Your Support Ensures that Students Stay in School
Help us Keep Eagles on a Path to Degree Completion
Getting an acceptance letter and enrolling in college is only the beginning. It takes a lot of forward momentum to reach the finish line.
Every Eagle starts their journey with a plan and a goal. But then “life” happens. It can be an increase in rent, a car breaking down and even a trip to the ER when combined with the overall expense of college.
During those moments, a few hundred dollars in well-timed assistance can mean the difference between a student dropping out or continuing on a path to graduation, and the upward socio-economic mobility and financial stability that comes as a result of earning a degree.
Financial Need is a Barrier to Student Success
EWU is working with friends, alumni and other community partners to raise funds that help to close financial gaps and support degree completion for hardworking students.
A majority of EWU students work part- and even full-time jobs to help cover the cost of tuition, books and living expenses – yet still, experience financial shortfalls. View the cost of attendance.
Eastern’s own research shows that a $4,600 gap between earnings and expenses can cause highly-motivated Eagles to drop out. As the clock ticks toward graduation, financial needs can compound, putting more students at risk of leaving with debt and no degree.
For many students, the annual cost of tuition, books and living expenses is more than they can afford. For students who live on campus, their financial aid isn’t always enough to cover housing and meals—the most expensive part of their bill. *Cost est. from 2022.
Targeted Assistance Keeps Eagles in Flight
Every Eagle starts their journey with a plan and a goal. But then “life” happens.
With your help, we can increase direct aid to students in two targeted areas—keeping Eagles on the path to success.
Soaring Eagle Scholarships
The Soaring Eagle Scholarship Fund fills financial gaps for juniors and seniors, helping them to stay on a path to degree completion. These scholarships help students who show “grit” while working their way through college.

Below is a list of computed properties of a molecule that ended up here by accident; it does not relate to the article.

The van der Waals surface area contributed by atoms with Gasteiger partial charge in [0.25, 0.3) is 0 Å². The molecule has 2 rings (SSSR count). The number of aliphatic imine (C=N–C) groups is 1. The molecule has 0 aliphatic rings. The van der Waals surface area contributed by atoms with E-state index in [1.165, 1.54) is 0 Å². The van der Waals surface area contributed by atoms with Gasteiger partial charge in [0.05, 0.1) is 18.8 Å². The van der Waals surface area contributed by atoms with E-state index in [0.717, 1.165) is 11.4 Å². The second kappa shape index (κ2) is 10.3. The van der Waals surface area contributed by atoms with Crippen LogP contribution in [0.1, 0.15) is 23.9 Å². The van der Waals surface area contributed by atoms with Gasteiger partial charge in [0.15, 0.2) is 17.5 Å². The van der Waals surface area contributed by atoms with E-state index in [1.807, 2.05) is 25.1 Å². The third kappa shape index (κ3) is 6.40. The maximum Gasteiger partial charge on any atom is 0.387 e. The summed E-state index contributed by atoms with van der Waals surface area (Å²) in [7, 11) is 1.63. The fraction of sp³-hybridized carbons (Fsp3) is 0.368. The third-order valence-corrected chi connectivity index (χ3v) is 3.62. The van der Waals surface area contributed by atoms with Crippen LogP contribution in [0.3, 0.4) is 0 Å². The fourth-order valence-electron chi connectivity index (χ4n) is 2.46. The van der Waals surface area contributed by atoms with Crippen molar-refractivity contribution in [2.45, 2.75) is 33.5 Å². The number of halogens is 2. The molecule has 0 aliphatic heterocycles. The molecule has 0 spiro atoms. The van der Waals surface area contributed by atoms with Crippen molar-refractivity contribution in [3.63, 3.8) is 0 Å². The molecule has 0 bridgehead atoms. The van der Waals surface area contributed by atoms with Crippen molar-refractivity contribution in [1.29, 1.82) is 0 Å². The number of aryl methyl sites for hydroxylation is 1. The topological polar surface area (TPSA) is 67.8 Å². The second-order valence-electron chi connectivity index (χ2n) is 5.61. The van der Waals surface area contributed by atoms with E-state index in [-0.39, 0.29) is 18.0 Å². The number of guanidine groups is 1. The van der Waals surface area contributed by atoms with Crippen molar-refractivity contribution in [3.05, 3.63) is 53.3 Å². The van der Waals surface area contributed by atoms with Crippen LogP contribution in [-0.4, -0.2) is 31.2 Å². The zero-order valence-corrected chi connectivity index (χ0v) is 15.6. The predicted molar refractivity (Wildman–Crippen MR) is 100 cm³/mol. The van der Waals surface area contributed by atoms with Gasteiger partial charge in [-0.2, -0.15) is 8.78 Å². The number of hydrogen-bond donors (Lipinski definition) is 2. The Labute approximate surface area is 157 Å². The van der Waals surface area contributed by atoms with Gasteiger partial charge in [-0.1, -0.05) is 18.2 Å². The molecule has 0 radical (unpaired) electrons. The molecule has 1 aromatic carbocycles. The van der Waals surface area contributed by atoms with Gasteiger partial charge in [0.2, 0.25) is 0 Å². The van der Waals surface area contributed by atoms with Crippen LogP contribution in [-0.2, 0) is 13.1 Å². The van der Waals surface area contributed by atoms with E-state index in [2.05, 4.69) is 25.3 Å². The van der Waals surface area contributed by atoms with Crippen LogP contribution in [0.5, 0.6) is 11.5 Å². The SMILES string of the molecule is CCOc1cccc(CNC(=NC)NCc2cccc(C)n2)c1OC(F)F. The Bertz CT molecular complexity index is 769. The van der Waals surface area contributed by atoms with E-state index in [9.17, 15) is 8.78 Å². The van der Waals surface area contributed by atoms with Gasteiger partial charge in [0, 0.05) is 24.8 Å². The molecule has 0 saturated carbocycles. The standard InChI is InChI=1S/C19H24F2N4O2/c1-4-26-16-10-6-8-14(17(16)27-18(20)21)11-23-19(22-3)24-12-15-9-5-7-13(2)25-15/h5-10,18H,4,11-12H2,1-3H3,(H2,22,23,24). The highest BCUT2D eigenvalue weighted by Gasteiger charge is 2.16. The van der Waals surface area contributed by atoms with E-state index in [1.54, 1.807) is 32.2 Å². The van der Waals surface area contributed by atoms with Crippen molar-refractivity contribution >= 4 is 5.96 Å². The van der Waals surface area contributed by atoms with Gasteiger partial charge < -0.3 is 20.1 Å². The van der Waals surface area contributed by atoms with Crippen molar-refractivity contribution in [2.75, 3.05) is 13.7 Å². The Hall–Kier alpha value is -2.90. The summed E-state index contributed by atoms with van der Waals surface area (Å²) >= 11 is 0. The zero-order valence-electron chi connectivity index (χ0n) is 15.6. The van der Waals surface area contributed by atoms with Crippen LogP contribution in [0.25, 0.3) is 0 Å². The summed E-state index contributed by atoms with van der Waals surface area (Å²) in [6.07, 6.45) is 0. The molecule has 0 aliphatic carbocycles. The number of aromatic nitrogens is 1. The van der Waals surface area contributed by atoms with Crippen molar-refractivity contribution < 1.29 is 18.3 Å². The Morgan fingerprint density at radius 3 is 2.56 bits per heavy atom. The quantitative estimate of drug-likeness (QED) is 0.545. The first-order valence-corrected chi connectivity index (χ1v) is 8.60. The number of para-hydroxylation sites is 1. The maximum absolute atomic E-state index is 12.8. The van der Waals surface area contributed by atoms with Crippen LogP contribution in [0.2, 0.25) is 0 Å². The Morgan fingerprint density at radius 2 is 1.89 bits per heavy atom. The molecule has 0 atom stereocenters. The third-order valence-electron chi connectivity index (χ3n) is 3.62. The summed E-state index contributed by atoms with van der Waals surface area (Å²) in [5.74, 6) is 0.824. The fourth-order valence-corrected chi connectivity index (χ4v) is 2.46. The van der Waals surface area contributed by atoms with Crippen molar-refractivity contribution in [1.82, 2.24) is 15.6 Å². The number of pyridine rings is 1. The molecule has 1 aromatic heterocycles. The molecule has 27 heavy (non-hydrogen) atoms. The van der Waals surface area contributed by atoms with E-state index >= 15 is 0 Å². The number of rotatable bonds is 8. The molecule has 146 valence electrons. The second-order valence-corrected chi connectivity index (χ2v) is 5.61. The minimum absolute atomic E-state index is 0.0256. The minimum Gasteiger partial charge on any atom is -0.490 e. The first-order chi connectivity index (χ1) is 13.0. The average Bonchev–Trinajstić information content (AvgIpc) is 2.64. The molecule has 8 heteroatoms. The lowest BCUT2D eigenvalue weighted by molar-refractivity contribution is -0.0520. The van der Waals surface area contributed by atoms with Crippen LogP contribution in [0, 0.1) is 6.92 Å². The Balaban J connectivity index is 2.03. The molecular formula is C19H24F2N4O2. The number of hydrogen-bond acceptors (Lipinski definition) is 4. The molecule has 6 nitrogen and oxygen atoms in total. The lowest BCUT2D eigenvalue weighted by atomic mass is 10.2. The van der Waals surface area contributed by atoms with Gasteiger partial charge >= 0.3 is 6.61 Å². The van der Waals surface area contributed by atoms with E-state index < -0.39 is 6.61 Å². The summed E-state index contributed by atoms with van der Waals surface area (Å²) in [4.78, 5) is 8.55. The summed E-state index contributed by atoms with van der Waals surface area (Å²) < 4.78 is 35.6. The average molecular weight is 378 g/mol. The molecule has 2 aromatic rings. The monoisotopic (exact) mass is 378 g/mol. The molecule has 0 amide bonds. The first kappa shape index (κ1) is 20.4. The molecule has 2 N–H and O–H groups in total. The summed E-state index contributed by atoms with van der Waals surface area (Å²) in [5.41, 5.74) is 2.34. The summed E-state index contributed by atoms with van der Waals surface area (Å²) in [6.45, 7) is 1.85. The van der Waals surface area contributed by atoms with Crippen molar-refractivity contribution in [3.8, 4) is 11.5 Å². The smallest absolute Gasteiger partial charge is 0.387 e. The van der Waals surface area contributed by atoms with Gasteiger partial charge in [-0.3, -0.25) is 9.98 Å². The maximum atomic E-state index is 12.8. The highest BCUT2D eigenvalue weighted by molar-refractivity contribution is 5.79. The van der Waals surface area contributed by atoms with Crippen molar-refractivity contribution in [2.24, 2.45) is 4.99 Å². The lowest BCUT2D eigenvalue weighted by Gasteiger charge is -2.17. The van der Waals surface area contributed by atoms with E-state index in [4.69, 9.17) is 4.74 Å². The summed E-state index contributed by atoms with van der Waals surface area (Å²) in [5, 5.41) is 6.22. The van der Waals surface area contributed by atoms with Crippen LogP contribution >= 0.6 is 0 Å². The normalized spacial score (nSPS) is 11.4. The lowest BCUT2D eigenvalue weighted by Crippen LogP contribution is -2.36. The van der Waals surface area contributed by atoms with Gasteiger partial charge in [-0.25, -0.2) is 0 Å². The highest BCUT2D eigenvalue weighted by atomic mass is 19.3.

Elsa Chávez, a first-generation college student, earned a Soaring Eagle Scholarship. She says without scholarship support she wouldn’t be at Eastern.
“More than anything, these scholarships have significantly reduced the financial strain on my family and I,” Elsa says. “I have been blessed by the support of scholarship donors and my hope is that more students can continue to accomplish their academic goals here with scholarship help.”
Experiential Learning Funding
Experiential Learning funds open doors for students to accept internships that build professional skills, résumés and credentials, but might not offer financial compensation. The fund also helps with costs for students to attend leadership conferences and participate in research projects and other activities that advance expertise.
Narya Naillon received an internship stipend that allowed her to accept an unpaid internship in human resource management at Spokane Neighborhood Action Program (SNAP), a local nonprofit.
“I have had the privilege of getting many opportunities at hands-on experience and I feel that I have learned so much through the tasks and responsibilities I’ve encountered, I’m so grateful for the funding that allowed me to put my full efforts into my, and SNAP’s, development.”
Support Comes from Alumni and Friends
The Krumble Foundation pledged $1.35 million for life-changing scholarships that have helped 45 juniors and seniors a year – for three straight years – persist to degree completion. In addition, the generous gift has provided internship stipends for dozens of other students.
A Krumble stipend allowed Janeli Sanchez ‘21, a first-generation student who earned a bachelor’s in social work, to accept an unpaid internship at Excelsior Wellness. Which provides intensive wrap-around services for young people experiencing mental health and behavior challenges, and their families, helped Janeli develop professional skills that align with her goal of becoming a licensed counselor. The résumé-building component helped her land a job at a Wenatchee-based nonprofit right after graduation.
“I think that scholarship donors don’t always know the huge impact they have on the lives of students, Janeli says. “They truly make everything possible.”